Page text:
The cottages (massive brick structures, built to house something like 300 patients each) are architecturally and historically interesting, and would certainly be cheered up with botanical gardens and greenhouses for a little full circle healing. Or healing gardens. 

Imagine a research center, art gallery, juice bar up on the old sun patios, museum with health and wellness therapy research library, greenhouses and gardens connecting the cottages, campus physical and occupational therapy recovery center for trying out exoskeleton equipment and winter playground in the tunnels for getting around by scooters, art on the walls of the tunnel, full spectrum grow lights, handicap accessible gardening and greenhouses, and historical restoration and preservation projects going on all around the campus. 

The old State hospital grounds are not quite big enough for anything in the way of equestrian related therapy, but check this site out to get an idea of how out-of-the-box physical therapy can be today, on facebook: https://www.facebook.com/Caisson-Platoon-Equine-Assisted-Programs-CPEAP-183622258346286/

It's the Caisson Platoon Equine Assisted therapy program, where soldiers help soldiers recover from injuries and Post Traumatic Stress Disorder using the draft horses that perform Military Honors in Arlington Cemetery to balance on and help with exercises.  But, there's always horse yoga: https://www.youtube.com/watch?v=h8CA6fUG9Do

July, 2017 Anoka Union Eagles Healing Nest from Saulk Center interested in using the cottages for housing military veterans and families: http://www.eagleshealingnest.com/

Native ginseng might be reestablished in the woods. 

Marie Selby Botanical Gardens www.selby.org is a botanical garden in Florida that focuses on tropical orchids.  Minnesota has about 43 different native orchids. 

Or, other wild plants on the grounds that may have been used medicinally, displays of types of kitchen and medicinal gardens used at the State Hospitals when they were sustainable farms.  One big outdoor classroom.  And that's not such a bad thing by the way.   www.oda.edu, is the website of The Out of Doors Academy in Sarasota Fl.  History: "Since 1924 oda has offered an innovative program focused on educating the whole child in a caring and supportive community." They used to have overnight camp outs on the beach and go sailing.

Well, the thing about ideas is they might not even be good at first, but they have to get started somehow, even to shoot down, that's all kind of part of the process. 

 

Notes on Occupational Therapy:  Robert K. Bing, EdD, OTR, FAOTA in 1981 wrote a rousing lecture; Occupational Therapy Revisited - A Paraphrastic Journey examining " ancestral roots of OT and subsequent grafts".  In his lecture he talks about George Edward Barton, the architect who landed in the hospital in the early 1900s with tuberculosis, and from this experience a desire arose in Barton to formulate an early prototype of how a rehabilitation center might operate.  Barton became one of the pioneers of the new occupational therapy movement.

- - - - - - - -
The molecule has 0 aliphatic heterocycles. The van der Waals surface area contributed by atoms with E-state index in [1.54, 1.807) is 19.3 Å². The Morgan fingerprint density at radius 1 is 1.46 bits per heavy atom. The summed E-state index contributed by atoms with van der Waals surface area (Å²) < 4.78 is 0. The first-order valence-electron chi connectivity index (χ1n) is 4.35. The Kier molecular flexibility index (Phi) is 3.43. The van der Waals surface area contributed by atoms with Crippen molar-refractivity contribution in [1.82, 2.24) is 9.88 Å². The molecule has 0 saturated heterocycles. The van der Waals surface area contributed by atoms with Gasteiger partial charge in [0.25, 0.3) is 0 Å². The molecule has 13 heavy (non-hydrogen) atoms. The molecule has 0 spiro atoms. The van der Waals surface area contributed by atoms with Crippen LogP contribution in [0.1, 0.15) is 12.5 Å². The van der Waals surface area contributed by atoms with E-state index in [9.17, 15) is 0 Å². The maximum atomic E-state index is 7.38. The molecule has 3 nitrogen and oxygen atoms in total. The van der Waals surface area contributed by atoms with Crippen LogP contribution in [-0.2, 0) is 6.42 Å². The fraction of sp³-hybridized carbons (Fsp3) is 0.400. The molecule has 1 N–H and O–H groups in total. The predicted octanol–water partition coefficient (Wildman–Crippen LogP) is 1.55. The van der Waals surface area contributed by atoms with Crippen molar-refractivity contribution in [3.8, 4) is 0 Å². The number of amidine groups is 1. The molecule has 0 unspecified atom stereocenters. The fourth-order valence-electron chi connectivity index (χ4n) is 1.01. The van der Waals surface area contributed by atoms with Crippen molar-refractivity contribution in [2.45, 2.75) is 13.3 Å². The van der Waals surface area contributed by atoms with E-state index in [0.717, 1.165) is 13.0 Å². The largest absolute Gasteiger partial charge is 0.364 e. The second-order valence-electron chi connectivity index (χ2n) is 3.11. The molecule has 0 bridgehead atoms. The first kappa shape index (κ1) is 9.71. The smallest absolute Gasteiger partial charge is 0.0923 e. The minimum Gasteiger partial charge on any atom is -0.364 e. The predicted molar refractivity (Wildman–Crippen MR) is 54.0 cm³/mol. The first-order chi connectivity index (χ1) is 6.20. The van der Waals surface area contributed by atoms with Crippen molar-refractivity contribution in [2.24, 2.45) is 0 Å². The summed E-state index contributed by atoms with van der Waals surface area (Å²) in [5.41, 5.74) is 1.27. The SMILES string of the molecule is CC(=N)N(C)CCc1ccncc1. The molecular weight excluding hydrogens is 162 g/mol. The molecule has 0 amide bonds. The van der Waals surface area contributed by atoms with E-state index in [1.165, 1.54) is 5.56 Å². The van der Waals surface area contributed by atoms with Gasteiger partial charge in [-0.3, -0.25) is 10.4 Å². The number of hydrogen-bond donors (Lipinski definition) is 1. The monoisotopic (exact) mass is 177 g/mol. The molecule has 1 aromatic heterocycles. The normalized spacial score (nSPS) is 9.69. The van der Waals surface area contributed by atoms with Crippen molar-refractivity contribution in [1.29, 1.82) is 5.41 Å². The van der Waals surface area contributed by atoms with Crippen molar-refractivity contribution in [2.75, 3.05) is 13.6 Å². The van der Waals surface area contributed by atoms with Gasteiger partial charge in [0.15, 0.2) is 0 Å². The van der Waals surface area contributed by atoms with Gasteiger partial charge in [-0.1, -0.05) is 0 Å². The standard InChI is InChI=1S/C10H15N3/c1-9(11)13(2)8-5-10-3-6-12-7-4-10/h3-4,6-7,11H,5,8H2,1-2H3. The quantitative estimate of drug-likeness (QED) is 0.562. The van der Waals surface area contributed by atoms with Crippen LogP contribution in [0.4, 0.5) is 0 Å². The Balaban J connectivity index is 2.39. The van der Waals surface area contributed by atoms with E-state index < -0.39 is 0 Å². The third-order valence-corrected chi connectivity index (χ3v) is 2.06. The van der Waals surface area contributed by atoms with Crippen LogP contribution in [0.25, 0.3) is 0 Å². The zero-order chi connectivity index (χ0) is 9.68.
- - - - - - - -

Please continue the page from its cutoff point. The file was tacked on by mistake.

In a speech once given to a group of nurses Barton said " If there is an occupational disease, why not an occupational therapy?" ..."the first thing to be done ... is for occupational therapy to provide an occupation which will produce a similar therapeutic effect to that of every drug in Materia Medica.  An exercise for each separate organ, joint and muscle of the human body"  

 Barton saw occupational therapy as purposeful exercise to recharge the dynamics of the desired occupation.

Materia Medicas by the way were wonderfully comprehensive for looking up plant medicines.  At least an 1851 Beck's Materia Medica - Lectures on MM & Therapeutics delivered in the college of physicians and surgeons of the State of New York by John B. Beck, M. D., Late professor of Materia Medica and Medical Jurisprudence, prepared for the press by his friend C. R. Gillman, M. D. professor of Obstetrics, etc., in the college of physicians and surgeons, N. Y.  (Samuel S. & William Wood, publishers, 261 Pearl St 1851) show that the collective knowledge of plants and their history of therapeutic use and action was huge.   

Today Music, dance therapy and Sound Therapy, Color Therapy, Massage Therapy, Hydrotherapy, Nutritional Therapy, Light Therapy, Oxygen Therapy are all back.   Natural movement related therapeutics that produce a healing effect.     

Do it Right This time, or DIRTT www.dirtt.net use a sort of Farmville-like space design software called ICE (www.ice-edge.com) to develop ideas with and for the customer to deliver ready to put in place unconventional construction projects.

 www.earthship.com

www.ossabawisland.net  Ossaba Island is a sea island retreat project that has a use agreement with Georgia's DNR.  The island is 20 miles off the coast of Georgia and amazing as a place of solitude to think and dream, to heal the soul and become inspired.  The Project, or Foundation also hosts public education programs.  

Probably at least one of the more outstanding original ancient peaceful gathering places in North America would be Hot Springs Ark National Park area, a place where rare medicinal herbs grew in abundance, was boarded up about 200 years ago and promoted as a mecca for wealthy spa goers. The Story of Manataka:  manataka.org

 

American elderberry plant, Sambucus Nigra (canadensis L.  the kind with the purple berries might be something worth looking into.  It's classified as a shrub and grows to be be about 6-10ft high.   Not  entirely impossible to find., www.anokawcd.org have them on their annual tree & shrub sale in the spring some years.- they change up their order each year.     

 http://minnesota-elderberry.coop/